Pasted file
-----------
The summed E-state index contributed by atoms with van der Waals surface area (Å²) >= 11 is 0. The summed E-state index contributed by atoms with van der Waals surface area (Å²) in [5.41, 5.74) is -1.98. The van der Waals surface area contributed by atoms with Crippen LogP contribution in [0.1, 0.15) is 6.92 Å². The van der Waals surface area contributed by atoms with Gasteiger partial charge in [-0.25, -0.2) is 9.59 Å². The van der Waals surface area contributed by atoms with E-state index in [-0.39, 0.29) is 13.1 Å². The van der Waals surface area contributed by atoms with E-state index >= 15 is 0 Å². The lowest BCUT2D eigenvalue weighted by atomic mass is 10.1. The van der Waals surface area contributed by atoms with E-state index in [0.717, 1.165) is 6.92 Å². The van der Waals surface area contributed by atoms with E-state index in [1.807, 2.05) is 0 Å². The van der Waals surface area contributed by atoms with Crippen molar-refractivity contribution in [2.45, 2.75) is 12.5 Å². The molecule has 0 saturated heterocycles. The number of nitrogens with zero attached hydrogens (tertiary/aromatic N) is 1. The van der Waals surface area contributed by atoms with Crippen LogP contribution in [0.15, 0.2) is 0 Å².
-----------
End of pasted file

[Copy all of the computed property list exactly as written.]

The summed E-state index contributed by atoms with van der Waals surface area (Å²) >= 11 is 0. The summed E-state index contributed by atoms with van der Waals surface area (Å²) in [5.41, 5.74) is -1.98. The van der Waals surface area contributed by atoms with Crippen LogP contribution in [0.1, 0.15) is 6.92 Å². The van der Waals surface area contributed by atoms with Gasteiger partial charge in [-0.25, -0.2) is 9.59 Å². The van der Waals surface area contributed by atoms with E-state index in [-0.39, 0.29) is 13.1 Å². The van der Waals surface area contributed by atoms with E-state index >= 15 is 0 Å². The lowest BCUT2D eigenvalue weighted by atomic mass is 10.1. The van der Waals surface area contributed by atoms with E-state index in [0.717, 1.165) is 6.92 Å². The van der Waals surface area contributed by atoms with E-state index in [1.807, 2.05) is 0 Å². The van der Waals surface area contributed by atoms with Crippen molar-refractivity contribution in [2.45, 2.75) is 12.5 Å². The molecule has 0 saturated heterocycles. The number of nitrogens with zero attached hydrogens (tertiary/aromatic N) is 1. The van der Waals surface area contributed by atoms with Crippen LogP contribution in [0.15, 0.2) is 0 Å².